Recovering Mother Kirk: The Case for Liturgy in the Reformed Tradition

Front Cover
Wipf and Stock Publishers, Mar 7, 2014 - Religion - 264 pages
Endorsements: "Liturgical Presbyterians? No, this is not an oxymoron. D. G. Hart has written a lively polemic against the well-intentioned dumbing-down of worship by advocates of church growth. This book is going to make some people very mad, and it will make others very glad. Those who have thrown away the theological substance of the great Reformed tradition of Christian worship ought to be mad. Hart shames them. And yet, for those whose privilege it is to praise and serve God in a church that enjoys the Reformed way of worship in all its depth, glory, and joy, this book is a great summons to faithfulness in our time." --WILLIAM H. WILLIMON, Duke Divinity School "Beginning to realize just how much they have been shaped by non-Reformed influences, conservative Presbyterian and Reformed churches are now being forced to decide between a generic 'low-church' Protestantism, a 'high church' tradition, or, oddly enough, a more traditional Reformed and Presbyterian approach. D. G. Hart believes that Reformed theology provides resources not only for understanding that we are saved, but also for how we worship and mature in the Christian faith. There's a lot of wisdom here, and whether one agrees or disagrees with Hart, his well-considered arguments cannot be responsibly ignored by adherents of Reformed Christianity." --MICHAEL HORTON, Editor in Chief, Modern Reformation "Unabashedly writing to inform, rouse, and serve his fellow Presbyterians, D. G. Hart has nonetheless produced a book that is properly and profoundly ecumenical. Christians from all communions who take seriously the identity and nature of the church will learn from Hart's analysis of the complex arrangement under God of cult and culture, form and content, church and state, praise and proclamation, cross and crown. Hart reminds us that the chronicles of the people of God always offer encouragement to strengthen feeble arms, weak knees, and lazy minds." --KEN MYERS, host and producer of the Mars Hill Audio Journal "Hart's book combines world-class scholarship with keen social and ecclesiastical awareness and should be read and reread by those who want to transmit the piety and ethos of the Reformed tradition to the next generation." --TERRY L. JOHNSON, Independent Presbyterian Church, Savannah, Georgia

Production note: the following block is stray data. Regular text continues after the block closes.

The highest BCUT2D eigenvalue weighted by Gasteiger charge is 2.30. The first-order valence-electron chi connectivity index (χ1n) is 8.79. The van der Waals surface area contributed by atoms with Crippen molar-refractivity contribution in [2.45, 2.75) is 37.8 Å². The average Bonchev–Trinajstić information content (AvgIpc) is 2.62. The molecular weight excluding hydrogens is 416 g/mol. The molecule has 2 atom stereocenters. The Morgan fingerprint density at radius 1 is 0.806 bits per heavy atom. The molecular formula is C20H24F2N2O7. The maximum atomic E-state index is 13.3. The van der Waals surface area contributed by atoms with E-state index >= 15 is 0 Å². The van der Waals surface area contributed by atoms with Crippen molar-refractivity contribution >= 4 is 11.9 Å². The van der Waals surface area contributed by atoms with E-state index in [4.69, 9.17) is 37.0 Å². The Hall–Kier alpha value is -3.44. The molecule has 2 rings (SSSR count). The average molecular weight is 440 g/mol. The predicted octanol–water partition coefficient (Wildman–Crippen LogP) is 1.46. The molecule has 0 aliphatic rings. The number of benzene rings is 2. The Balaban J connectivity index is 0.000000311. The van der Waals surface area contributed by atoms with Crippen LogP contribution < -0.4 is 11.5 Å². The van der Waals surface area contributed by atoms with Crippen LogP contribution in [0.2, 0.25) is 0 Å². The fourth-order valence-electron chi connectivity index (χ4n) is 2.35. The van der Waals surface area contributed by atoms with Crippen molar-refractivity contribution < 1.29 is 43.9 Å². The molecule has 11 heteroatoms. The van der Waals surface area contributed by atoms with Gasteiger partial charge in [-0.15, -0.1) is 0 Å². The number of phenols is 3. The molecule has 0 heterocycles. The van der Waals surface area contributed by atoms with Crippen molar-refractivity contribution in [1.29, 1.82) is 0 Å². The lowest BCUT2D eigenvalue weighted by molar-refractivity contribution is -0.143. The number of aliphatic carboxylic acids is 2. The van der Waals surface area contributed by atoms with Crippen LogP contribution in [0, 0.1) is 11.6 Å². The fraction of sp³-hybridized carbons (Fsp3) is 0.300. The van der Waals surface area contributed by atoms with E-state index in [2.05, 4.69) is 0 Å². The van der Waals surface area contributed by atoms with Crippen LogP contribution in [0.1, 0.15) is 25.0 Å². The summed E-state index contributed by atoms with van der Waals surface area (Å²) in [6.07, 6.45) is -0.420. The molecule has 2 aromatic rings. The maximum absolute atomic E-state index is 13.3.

What people are saying - Write a review

LibraryThing Review

User Review  - LudieGrace - LibraryThing

I read this book hoping for, as the subtitle puts it, a "Case for Liturgy in the Reformed Tradition," but was fairly disappointed. It's actually a collection of Hart's essays (a somewhat poorly edited ... Read full review

Contents

Preface
7
Is HighChurch Presbyterianism an Oxymoron?
21
Church Growth
41
The Spirituality of the Church
51
Reverence and Reformed Worship
69
Worship That Is Deformed
81
SpiritFilled Worship
91
Whatever Happened to Office?
107
Evangelicals and Catholics Together Presbyterians Apart
155
What Can Presbyterians Learn from Lutherans?
163
The Irony of American Presbyterian Worship
179
Revived and Always Reviving
203
The Inevitability of Liturgy
209
TwentiethCentury American Presbyterian Hymnody
217
The Case for Observant Protestantism
241
Subject Index
253

The Keys of the Kingdom
117
Office Gender and Egalitarianism
127
Confessional Presbyterianism and the Limits of Protestant
137
Scripture Index
263
Copyright

Other editions - View all

Common terms and phrases

About the author (2014)

D. G. HART is the author of several books on the history of Christianity, including most recently, Calvinism: A History (Yale 2013)

Bibliographic information